It is both the end of the week and the end of the month, one of my busiest in many years. Today was a very long day, starting in the province of Phang Nga when I walked to work at a large government school in the center of the provincial capital and nearing an end with my return to the island of Phuket just about two hours ago. It was a truly surprising and awful day and I’m completely worn out. I am certainly too exhausted to research and write a lengthy article.
As today constituted one-sided battles with never an opportunity to defend oneself, I thought the only way to end it would be with a symbol of peace. I am not a fighter, I advocate peace and harmony no matter what wrongs have been transgressed against me. Tomorrow is another day, bringing new opportunities. I plan to maintain a positive attitude and put the month of November 2018 behind me as rapidly as possible.
While the various offices of the United Nations have issued numerous stamps depicting doves, I chose Geneva’s Scott #145 as the design gives me the greatest feeling of serenity. The 5-centime definitive stamp was released on March 14, 1986. Two million copies of the stamp were printed using offset lithography and comb-perforated 15 x 14½.
The use of a dove and olive branch as a symbol of peace originated with the early Christians, who portrayed the act of baptism accompanied by a dove holding an olive branch in its beak and also used the image on their sepulchres. Christians derived the symbol of the dove and olive branch from Greek thought, including its use of the symbol of the olive branch, and the story of Noah and the Flood. Although Jews never used the dove as a symbol of peace, it acquired that meaning among early Christians, confirmed by St Augustine of Hippo in his book On Christian Doctrine and became well established.
In Christian Iconography, a dove also symbolizes the Holy Spirit, in reference to Matthew 3:16 and Luke 3:22 where the Holy Spirit is compared to a dove at the Baptism of Jesus.
The early Christians in Rome incorporated into their funerary art the image of a dove carrying an olive branch, often accompanied by the word “Peace”. It seems that they derived this image from the simile in the Gospels, combining it with the symbol of the olive branch, which had been used to represent peace by the Greeks and Romans. The dove and olive branch also appeared in Christian images of Noah’s ark. The fourth century Vulgate translated the Hebrew alay zayit (leaf of olive) in Genesis 8:11 as Latin ramum olivae (branch of olive). By the fifth century, Augustine of Hippo wrote in On Christian Doctrine that “perpetual peace is indicated by the olive branch (oleae ramusculo) which the dove brought with it when it returned to the ark”.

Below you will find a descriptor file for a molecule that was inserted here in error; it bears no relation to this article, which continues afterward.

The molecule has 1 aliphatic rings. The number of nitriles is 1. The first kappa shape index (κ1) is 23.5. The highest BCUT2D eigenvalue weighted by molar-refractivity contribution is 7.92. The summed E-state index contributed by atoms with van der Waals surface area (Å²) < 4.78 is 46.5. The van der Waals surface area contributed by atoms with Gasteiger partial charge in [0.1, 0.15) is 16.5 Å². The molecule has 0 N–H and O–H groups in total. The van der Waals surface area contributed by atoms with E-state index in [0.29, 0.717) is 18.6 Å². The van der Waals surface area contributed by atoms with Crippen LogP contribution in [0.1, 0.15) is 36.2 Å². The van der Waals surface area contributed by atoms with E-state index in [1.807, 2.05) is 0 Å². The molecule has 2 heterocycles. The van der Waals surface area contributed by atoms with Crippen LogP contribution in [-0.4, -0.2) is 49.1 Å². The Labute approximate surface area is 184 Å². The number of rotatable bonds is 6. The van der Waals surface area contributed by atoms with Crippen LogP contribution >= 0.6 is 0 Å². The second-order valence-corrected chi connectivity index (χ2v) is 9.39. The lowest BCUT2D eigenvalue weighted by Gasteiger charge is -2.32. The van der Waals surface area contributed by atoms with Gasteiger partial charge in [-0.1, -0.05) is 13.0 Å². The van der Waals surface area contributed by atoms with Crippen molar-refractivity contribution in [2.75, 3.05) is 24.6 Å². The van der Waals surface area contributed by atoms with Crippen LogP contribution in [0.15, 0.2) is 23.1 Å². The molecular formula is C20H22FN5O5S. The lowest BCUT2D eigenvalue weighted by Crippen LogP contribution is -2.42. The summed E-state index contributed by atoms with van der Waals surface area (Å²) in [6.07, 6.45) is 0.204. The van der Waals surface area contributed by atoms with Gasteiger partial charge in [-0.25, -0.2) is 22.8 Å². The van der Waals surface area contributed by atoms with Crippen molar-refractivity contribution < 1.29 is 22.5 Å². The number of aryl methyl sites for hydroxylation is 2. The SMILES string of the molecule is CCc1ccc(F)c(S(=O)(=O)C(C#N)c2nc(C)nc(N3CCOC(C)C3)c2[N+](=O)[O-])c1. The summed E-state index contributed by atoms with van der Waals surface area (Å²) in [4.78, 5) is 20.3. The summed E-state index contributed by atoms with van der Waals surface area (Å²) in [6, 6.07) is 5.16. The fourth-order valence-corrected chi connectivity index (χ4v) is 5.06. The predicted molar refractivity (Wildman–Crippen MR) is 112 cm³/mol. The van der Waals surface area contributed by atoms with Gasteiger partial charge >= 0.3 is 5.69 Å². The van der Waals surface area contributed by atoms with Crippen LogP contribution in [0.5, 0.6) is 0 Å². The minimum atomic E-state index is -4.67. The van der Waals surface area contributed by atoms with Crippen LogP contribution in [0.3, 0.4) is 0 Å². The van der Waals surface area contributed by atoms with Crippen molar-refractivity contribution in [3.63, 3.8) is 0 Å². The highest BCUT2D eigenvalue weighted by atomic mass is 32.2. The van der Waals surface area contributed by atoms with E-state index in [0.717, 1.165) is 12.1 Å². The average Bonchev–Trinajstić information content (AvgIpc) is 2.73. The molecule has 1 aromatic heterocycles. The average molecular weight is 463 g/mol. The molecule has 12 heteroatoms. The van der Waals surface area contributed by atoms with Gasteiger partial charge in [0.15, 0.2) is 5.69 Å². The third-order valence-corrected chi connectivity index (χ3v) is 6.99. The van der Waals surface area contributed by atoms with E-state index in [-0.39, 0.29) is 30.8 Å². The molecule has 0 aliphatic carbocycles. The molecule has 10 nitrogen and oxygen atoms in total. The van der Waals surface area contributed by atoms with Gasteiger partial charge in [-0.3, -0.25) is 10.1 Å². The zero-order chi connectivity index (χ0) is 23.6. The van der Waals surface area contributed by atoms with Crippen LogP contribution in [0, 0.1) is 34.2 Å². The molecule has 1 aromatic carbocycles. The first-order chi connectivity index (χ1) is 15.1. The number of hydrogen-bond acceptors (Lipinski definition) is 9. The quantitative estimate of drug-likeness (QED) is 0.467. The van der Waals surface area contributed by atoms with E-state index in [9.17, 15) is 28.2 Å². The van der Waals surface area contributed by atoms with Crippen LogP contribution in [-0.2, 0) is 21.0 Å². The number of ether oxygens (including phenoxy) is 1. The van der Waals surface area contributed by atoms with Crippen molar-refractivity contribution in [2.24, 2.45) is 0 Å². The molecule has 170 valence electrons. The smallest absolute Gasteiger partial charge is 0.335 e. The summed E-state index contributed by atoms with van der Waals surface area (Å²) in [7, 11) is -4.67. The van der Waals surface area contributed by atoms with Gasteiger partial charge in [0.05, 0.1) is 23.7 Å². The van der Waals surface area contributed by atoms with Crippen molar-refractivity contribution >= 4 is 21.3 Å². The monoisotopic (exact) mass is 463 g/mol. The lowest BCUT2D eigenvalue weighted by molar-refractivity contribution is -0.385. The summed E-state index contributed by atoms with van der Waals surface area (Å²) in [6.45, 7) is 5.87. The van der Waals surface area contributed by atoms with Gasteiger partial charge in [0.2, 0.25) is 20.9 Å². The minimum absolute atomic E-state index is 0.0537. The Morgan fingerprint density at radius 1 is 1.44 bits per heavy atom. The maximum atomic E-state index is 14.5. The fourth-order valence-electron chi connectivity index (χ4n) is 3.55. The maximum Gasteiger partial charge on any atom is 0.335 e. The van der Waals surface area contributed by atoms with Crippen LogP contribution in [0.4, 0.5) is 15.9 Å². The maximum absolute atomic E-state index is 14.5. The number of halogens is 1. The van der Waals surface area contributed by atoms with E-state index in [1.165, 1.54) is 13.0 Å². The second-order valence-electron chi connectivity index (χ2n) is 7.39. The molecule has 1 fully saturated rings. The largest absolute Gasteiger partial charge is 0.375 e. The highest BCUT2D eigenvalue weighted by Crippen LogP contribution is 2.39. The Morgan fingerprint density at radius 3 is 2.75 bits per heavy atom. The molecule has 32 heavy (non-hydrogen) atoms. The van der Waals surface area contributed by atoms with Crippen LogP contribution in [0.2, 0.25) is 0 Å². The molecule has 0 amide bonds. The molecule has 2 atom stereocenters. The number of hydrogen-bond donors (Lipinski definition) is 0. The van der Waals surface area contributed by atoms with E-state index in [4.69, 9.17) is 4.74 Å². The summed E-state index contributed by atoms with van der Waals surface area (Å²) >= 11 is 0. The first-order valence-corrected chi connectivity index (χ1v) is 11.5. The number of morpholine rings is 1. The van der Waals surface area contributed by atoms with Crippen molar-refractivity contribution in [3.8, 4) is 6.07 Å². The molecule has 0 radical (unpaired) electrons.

Today, doves are often associated with the concept of peace and pacifism. They often appear in political cartoons, on banners and signs at events promoting peace (such as the Olympic Games, at various anti-war/anti-violence protests, etc.), and in pacifist literature. A person who is a pacifist is sometimes referred to as a dove (similarly, in American politics, a person who advocates the use of military resources as opposed to diplomacy can be referred to as a hawk).
Picasso’s lithograph, La Colombe (The Dove), a traditional, realistic picture of a pigeon, without an olive branch, was chosen as the emblem for the World Peace Council in Paris in April 1949. The dove became a symbol for the peace movement and the ideals of the Communist Party and was used in Communist demonstrations of the period. At the 1950 World Peace Congress in Sheffield, Picasso said that his father had taught him to paint doves, concluding, “I stand for life against death; I stand for peace against war.” At the 1952 World Peace Congress in Berlin, Picasso’s Dove was depicted in a banner above the stage. Anti-communists had their own take on the peace dove: the group Paix et Liberté distributed posters titled La colombe qui fait BOUM (the dove that goes BOOM), showing the peace dove metamorphosing into a Soviet tank.